Effect of visit length and a clinical decision support tool on abdominal aortic aneurysm screening rates in a primary care practice

John Eaton, Darcy Reed, Kurt B. Angstman, Kris Thomas, Frederick North, Robert Stroebel, Sidna M. Tulledge-Scheitel, Rajeev Chaudhry

Research output: Contribution to journalReview articlepeer-review

9 Scopus citations


Rationale, aims and objectives In 2005, the US Preventive Services Task Force issued recommendations for one-time abdominal aortic aneurysm (AAA) screening using abdominal ultrasonography in men aged 65 to 75 years with a history of smoking. However, despite a mortality rate of up to 80% for ruptured AAAs, providers order the screening for a minority of patients. We examined AAA screening rates among providers and investigated the role of visit duration and other factors in whether patients received screening. We also looked for potential interventions to improve compliance. Methods We retrospectively reviewed the records of patients who visited our clinic over a 4-month period and met the US Preventive Services Task Force criteria for AAA screening when our practice had a real-time decision support tool implemented to identify patients due for the screening. We also surveyed our clinic's providers about their knowledge and attitudes regarding AAA screening. Results Despite the use of physician reminders, providers ordered screening for only 12.9% of eligible patients. Screening was more likely to be ordered during longer visits versus shorter ones (24% vs. 6%). When surveyed, most providers (70.6%) indicated that a nurse-directed ordering system would improve compliance. Conclusions This study illustrates that physician reminders alone are not sufficient to improve care and that more time is needed for preventive services. This provides additional support for the use of a multidisciplinary approach to preventive screening, as in a patient-centred medical home. In a patient-centred medical home, a care team of physicians, nurses and office staff use technology such as clinical decision support to provide comprehensive, coordinated patient care.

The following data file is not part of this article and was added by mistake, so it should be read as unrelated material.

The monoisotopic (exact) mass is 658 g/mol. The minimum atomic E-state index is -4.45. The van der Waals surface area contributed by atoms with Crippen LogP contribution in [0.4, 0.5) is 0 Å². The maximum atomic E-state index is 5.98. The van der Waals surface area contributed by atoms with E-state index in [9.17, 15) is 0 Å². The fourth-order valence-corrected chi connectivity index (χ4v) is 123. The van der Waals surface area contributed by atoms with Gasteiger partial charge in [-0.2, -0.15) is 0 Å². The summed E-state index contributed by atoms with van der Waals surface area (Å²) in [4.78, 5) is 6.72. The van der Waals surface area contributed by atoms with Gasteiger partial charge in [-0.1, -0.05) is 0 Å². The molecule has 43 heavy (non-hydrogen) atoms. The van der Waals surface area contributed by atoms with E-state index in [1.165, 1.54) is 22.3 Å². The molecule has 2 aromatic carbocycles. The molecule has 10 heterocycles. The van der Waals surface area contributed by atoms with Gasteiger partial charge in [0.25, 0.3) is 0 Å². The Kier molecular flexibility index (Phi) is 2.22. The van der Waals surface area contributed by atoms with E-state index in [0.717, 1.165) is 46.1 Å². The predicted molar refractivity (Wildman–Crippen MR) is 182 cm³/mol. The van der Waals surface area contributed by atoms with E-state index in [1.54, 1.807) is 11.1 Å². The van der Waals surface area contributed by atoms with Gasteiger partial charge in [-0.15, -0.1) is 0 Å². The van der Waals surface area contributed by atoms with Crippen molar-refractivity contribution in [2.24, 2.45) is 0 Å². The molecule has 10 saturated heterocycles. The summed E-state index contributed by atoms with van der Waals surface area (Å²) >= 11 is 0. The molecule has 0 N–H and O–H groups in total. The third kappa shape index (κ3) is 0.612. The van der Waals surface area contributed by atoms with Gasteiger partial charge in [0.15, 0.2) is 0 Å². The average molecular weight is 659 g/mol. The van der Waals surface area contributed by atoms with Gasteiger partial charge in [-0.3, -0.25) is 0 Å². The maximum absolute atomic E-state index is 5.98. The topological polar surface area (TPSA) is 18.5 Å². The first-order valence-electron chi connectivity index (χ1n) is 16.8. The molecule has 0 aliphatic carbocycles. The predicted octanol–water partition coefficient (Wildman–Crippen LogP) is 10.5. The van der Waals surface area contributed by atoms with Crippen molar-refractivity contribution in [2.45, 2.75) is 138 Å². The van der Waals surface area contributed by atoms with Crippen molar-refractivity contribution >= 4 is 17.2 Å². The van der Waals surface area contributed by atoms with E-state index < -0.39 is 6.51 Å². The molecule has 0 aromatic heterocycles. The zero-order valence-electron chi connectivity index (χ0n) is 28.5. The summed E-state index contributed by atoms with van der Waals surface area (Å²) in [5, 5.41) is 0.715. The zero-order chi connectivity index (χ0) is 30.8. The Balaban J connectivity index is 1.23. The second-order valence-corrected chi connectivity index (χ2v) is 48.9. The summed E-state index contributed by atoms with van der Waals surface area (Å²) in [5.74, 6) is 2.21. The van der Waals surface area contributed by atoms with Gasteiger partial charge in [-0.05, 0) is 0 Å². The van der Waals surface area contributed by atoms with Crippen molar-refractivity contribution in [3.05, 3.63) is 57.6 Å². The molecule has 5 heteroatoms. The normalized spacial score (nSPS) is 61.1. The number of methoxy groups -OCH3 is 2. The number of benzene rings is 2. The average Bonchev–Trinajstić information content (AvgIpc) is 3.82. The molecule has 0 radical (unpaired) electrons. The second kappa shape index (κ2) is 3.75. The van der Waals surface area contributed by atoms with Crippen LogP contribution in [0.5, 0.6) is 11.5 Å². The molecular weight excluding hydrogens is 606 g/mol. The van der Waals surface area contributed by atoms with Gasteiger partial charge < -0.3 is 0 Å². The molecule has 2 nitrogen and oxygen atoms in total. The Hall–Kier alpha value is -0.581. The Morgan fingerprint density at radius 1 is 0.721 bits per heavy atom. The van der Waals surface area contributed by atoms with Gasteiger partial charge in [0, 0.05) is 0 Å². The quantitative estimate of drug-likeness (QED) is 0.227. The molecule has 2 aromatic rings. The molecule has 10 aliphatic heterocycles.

Original languageEnglish (US)
Pages (from-to)593-598
Number of pages6
JournalJournal of Evaluation in Clinical Practice
Issue number3
StatePublished - Jun 2012


  • abdominal aortic aneurysm
  • clinical decision support systems
  • delivery of health care
  • patient care team
  • patient-centred care
  • preventive services

ASJC Scopus subject areas

  • Health Policy
  • Public Health, Environmental and Occupational Health


Dive into the research topics of 'Effect of visit length and a clinical decision support tool on abdominal aortic aneurysm screening rates in a primary care practice'. Together they form a unique fingerprint.

Cite this